A typical day may inevitably end up at the grocery store to pick up last-minute items. Browsing the options are vast and when comparison shopping the plastic problem isn’t top of mind! Most people will look at the price or condition of the product.
For Instance, If you have two heads of lettuce which look-alike sitting next to one another. One wrapped in foil the other lettuce wrapped with a rubber band. Would you think twice and pick up the right one? Some would just look at the Lettuce and decide which one looks most delicious and wouldn’t notice its packaging.
I maneuver through the aisles of the grocery store on autopilot while searching for ingredients. However, I’m usually distracted by thoughts of what needs to be done before dinner and work-related annoyances! Chances are if you’re like I was then you might not even think twice either!
So the big question is how do we keep the plastic problem in our thoughts? How can I remember to stop and analyze what to do at the right moment? What will it take to reach for the product with the least packaging? If we question ourselves once a day then we can make an impact! If just 100 people said no when asked if they’d like a plastic bag the world would be better off!
How to avoid a plastic problem
There are ways that we can pressure our local supermarket to provide biodegradable bags in the produce section. Talk to the Store Manager, drop a note in their comment box. If they don’t have one write them a short letter and mail it. Social media is a hot spot for retailers and they’re super sensitive about reviews. Create a google review and ask them why they don’t supply biodegradable bags.
Another way to avoid unnecessary plastic is to avoid picking up the over-packaged produce. Let it rot at the store and eventually, the Manager will realize what’s going on! They’ll either notify the grower or just stop bringing the product in altogether. Retailers are watching our trends, and analyzing our every move. They’re always looking to make money on trends in order to capitalize on our basic desires. They make it their business to know what the customer cares about.
Use your own bags
Even though we’re busy and the last thing we think about is reusable bags. As a conscious shopper, we’ve got to remember them on the way out the door. I found 100% Biodegradable Produce Bags which are nylon, bleach, pesticide, and polyester free. and contain no chemical dyes. Above all, they won’t last 400 years!! Throw a dozen apples, oranges, potatoes in or whatever your heart desires. When large chain supermarkets are not changing their ways we have to take it upon ourselves to start the change. However, we must let the Store know about the inconvenience or else action won’t happen and the Manager won’t think it’s a problem. Squeaky wheels get the grease!
Write a Letter to your MLA
Contact your local MLA. Contact Us: British Columbia MLA Guide
These folks have their seats because of you. Let them hear consumer complaints, they work for us and we are their clients. Pass on consumer sentiment to their office using the link above copy and paste this template into an email and hit send.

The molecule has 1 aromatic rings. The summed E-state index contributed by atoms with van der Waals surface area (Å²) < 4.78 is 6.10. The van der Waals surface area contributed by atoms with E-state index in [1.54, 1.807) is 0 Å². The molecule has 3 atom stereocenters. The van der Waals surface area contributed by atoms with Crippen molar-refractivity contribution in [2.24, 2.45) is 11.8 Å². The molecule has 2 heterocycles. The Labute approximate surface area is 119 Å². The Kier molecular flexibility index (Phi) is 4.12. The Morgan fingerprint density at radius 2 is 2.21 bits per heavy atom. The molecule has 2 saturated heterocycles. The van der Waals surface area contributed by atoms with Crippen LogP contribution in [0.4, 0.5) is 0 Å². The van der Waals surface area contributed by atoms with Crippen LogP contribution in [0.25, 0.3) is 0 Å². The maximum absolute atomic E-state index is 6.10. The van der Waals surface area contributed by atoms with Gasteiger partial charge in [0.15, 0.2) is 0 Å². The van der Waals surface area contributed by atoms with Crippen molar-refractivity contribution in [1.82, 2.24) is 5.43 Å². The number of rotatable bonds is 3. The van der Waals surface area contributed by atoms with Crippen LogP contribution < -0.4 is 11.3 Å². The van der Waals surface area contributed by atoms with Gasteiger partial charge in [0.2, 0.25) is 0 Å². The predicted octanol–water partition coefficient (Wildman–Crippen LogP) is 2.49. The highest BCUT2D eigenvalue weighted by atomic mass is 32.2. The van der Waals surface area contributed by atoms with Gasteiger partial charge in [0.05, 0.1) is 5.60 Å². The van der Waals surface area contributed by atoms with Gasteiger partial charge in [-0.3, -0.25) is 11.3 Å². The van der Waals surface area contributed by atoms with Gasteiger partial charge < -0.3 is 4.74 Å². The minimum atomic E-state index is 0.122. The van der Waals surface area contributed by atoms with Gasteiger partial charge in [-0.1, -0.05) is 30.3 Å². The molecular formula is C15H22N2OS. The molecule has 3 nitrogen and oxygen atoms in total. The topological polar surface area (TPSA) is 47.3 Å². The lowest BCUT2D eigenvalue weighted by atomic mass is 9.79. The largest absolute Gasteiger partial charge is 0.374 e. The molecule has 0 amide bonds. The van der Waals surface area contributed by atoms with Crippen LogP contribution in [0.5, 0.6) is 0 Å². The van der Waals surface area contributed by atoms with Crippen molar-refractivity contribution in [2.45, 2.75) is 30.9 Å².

Dear (First name) (Last name)
As a proud B.C. resident and your constituent, one of the biggest concerns is the excessive use of non-biodegradable plastic in local grocery stores. Controlling how plastic is disposed of is a problem and the government has taken strides to remedy trash through an extensive recycling program. However, the global issue of plastics has increasingly become an extreme environmental issue and the government has the responsibility to take people’s efforts to the next level. Sorting plastics does not reduce the amount of plastic that is used unnecessarily on a daily basis. If there is one thing the governments can do to make a change it’s by banning single-use plastic in grocery stores. Over packaging and single-use plastics can be found in the following:
- Roles of Plastic bags in the produce section
- Cashier Plastic bags
- Plastic packaging used for fruit and vegetables
- Salad Containers
- Pre-Bagged produce (plastic mesh)
The Government has the ability to reduce the amount of single-use plastics in local grocery stores and it’s time we take a stand against companies that use plastics to bag or cover produce. There are biodegradable options that should be used to implement current packaging practices. Guidelines must be established to limit plastic use and encourage hemp plastic in mainstream packaging. I strongly encourage you to remind Premier John Horgan the BC government has an obligation to be an environmental steward.
I look forward to your response.
(Insert name), (City/Town)
The trick to cleaning up our environment quicker is finding ways of reducing the number of plastics in local stores. I think the government has done a good job to ensure we recycle our products but the hard part is reducing over-packaged items at the grocery store. Plastics are man-made; they do not occur in nature. Soooo if it’s not naturally occurring it really shouldn’t even exist. We’re quickly moving up the creek without a plug or a paddle!
It’s not easy to fix the plastic problem. But, if we ask ourselves one question at the right time it can make the difference. Plastic is a huge part of our lives it can be shaped into any form, it protects, encases, becomes tools, and is an integral part of so many gadgets. Our society has come to depend on them! This rudimentary thought should be labeled “Plastic Psychology.” Seriously I think I’m going to need a shrink to get me through a shopping trip!